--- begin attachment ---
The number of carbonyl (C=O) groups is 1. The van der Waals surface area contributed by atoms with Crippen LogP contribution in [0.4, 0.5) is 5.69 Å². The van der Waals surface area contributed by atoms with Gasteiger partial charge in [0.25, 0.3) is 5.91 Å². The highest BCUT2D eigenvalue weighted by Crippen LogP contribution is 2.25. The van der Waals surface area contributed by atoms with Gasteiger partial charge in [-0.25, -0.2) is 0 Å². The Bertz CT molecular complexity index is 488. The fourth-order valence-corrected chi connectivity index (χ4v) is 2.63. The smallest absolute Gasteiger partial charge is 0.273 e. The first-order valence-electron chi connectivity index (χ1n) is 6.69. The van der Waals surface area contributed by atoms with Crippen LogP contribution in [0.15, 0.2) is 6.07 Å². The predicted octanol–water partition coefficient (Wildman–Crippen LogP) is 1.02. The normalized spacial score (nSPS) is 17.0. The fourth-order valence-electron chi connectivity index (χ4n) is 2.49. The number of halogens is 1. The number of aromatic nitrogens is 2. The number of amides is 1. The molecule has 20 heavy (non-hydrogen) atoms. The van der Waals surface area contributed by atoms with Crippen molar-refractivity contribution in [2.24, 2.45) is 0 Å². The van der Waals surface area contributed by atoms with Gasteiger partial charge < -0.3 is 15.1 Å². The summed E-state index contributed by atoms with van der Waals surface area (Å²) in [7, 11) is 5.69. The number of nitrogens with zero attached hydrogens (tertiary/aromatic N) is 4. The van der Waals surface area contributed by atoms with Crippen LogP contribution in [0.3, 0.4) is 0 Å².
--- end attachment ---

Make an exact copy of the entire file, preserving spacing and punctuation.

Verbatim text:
The number of carbonyl (C=O) groups is 1. The van der Waals surface area contributed by atoms with Crippen LogP contribution in [0.4, 0.5) is 5.69 Å². The van der Waals surface area contributed by atoms with Gasteiger partial charge in [0.25, 0.3) is 5.91 Å². The highest BCUT2D eigenvalue weighted by Crippen LogP contribution is 2.25. The van der Waals surface area contributed by atoms with Gasteiger partial charge in [-0.25, -0.2) is 0 Å². The Bertz CT molecular complexity index is 488. The fourth-order valence-corrected chi connectivity index (χ4v) is 2.63. The smallest absolute Gasteiger partial charge is 0.273 e. The first-order valence-electron chi connectivity index (χ1n) is 6.69. The van der Waals surface area contributed by atoms with Crippen LogP contribution in [0.15, 0.2) is 6.07 Å². The predicted octanol–water partition coefficient (Wildman–Crippen LogP) is 1.02. The normalized spacial score (nSPS) is 17.0. The fourth-order valence-electron chi connectivity index (χ4n) is 2.49. The number of halogens is 1. The number of aromatic nitrogens is 2. The number of amides is 1. The molecule has 20 heavy (non-hydrogen) atoms. The van der Waals surface area contributed by atoms with Crippen molar-refractivity contribution in [2.24, 2.45) is 0 Å². The van der Waals surface area contributed by atoms with Gasteiger partial charge < -0.3 is 15.1 Å². The summed E-state index contributed by atoms with van der Waals surface area (Å²) in [7, 11) is 5.69. The number of nitrogens with zero attached hydrogens (tertiary/aromatic N) is 4. The van der Waals surface area contributed by atoms with Crippen LogP contribution in [0.3, 0.4) is 0 Å².